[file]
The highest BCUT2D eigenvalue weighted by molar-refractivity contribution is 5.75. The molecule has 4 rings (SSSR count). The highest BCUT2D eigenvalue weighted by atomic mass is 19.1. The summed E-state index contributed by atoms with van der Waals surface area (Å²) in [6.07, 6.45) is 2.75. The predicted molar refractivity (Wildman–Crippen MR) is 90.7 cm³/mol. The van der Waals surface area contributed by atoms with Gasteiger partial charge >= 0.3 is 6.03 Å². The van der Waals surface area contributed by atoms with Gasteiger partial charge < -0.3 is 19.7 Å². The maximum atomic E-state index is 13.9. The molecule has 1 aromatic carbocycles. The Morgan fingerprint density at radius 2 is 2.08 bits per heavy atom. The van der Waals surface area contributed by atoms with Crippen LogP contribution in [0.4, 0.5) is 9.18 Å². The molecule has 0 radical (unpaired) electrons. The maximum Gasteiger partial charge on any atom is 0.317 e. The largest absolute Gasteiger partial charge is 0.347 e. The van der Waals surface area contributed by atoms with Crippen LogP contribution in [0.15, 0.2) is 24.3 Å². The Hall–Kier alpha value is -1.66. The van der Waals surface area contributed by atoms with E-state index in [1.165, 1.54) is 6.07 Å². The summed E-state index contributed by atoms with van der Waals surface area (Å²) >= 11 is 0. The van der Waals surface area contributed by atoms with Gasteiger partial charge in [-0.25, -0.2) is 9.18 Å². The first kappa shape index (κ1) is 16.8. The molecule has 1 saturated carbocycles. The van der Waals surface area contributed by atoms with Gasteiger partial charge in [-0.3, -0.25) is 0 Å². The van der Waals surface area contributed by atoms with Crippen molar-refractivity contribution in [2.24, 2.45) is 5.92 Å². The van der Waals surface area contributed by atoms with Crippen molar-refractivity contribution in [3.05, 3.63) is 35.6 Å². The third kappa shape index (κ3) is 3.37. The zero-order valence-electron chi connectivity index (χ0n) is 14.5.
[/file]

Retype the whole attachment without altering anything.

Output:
The highest BCUT2D eigenvalue weighted by molar-refractivity contribution is 5.75. The molecule has 4 rings (SSSR count). The highest BCUT2D eigenvalue weighted by atomic mass is 19.1. The summed E-state index contributed by atoms with van der Waals surface area (Å²) in [6.07, 6.45) is 2.75. The predicted molar refractivity (Wildman–Crippen MR) is 90.7 cm³/mol. The van der Waals surface area contributed by atoms with Gasteiger partial charge >= 0.3 is 6.03 Å². The van der Waals surface area contributed by atoms with Gasteiger partial charge < -0.3 is 19.7 Å². The maximum atomic E-state index is 13.9. The molecule has 1 aromatic carbocycles. The Morgan fingerprint density at radius 2 is 2.08 bits per heavy atom. The van der Waals surface area contributed by atoms with Crippen LogP contribution in [0.4, 0.5) is 9.18 Å². The molecule has 0 radical (unpaired) electrons. The maximum Gasteiger partial charge on any atom is 0.317 e. The largest absolute Gasteiger partial charge is 0.347 e. The van der Waals surface area contributed by atoms with Crippen LogP contribution in [0.15, 0.2) is 24.3 Å². The Hall–Kier alpha value is -1.66. The van der Waals surface area contributed by atoms with E-state index in [1.165, 1.54) is 6.07 Å². The summed E-state index contributed by atoms with van der Waals surface area (Å²) >= 11 is 0. The van der Waals surface area contributed by atoms with Gasteiger partial charge in [-0.25, -0.2) is 9.18 Å². The first kappa shape index (κ1) is 16.8. The molecule has 1 saturated carbocycles. The van der Waals surface area contributed by atoms with Gasteiger partial charge in [-0.3, -0.25) is 0 Å². The van der Waals surface area contributed by atoms with Crippen molar-refractivity contribution in [2.24, 2.45) is 5.92 Å². The van der Waals surface area contributed by atoms with Crippen molar-refractivity contribution in [3.05, 3.63) is 35.6 Å². The third kappa shape index (κ3) is 3.37. The zero-order valence-electron chi connectivity index (χ0n) is 14.5.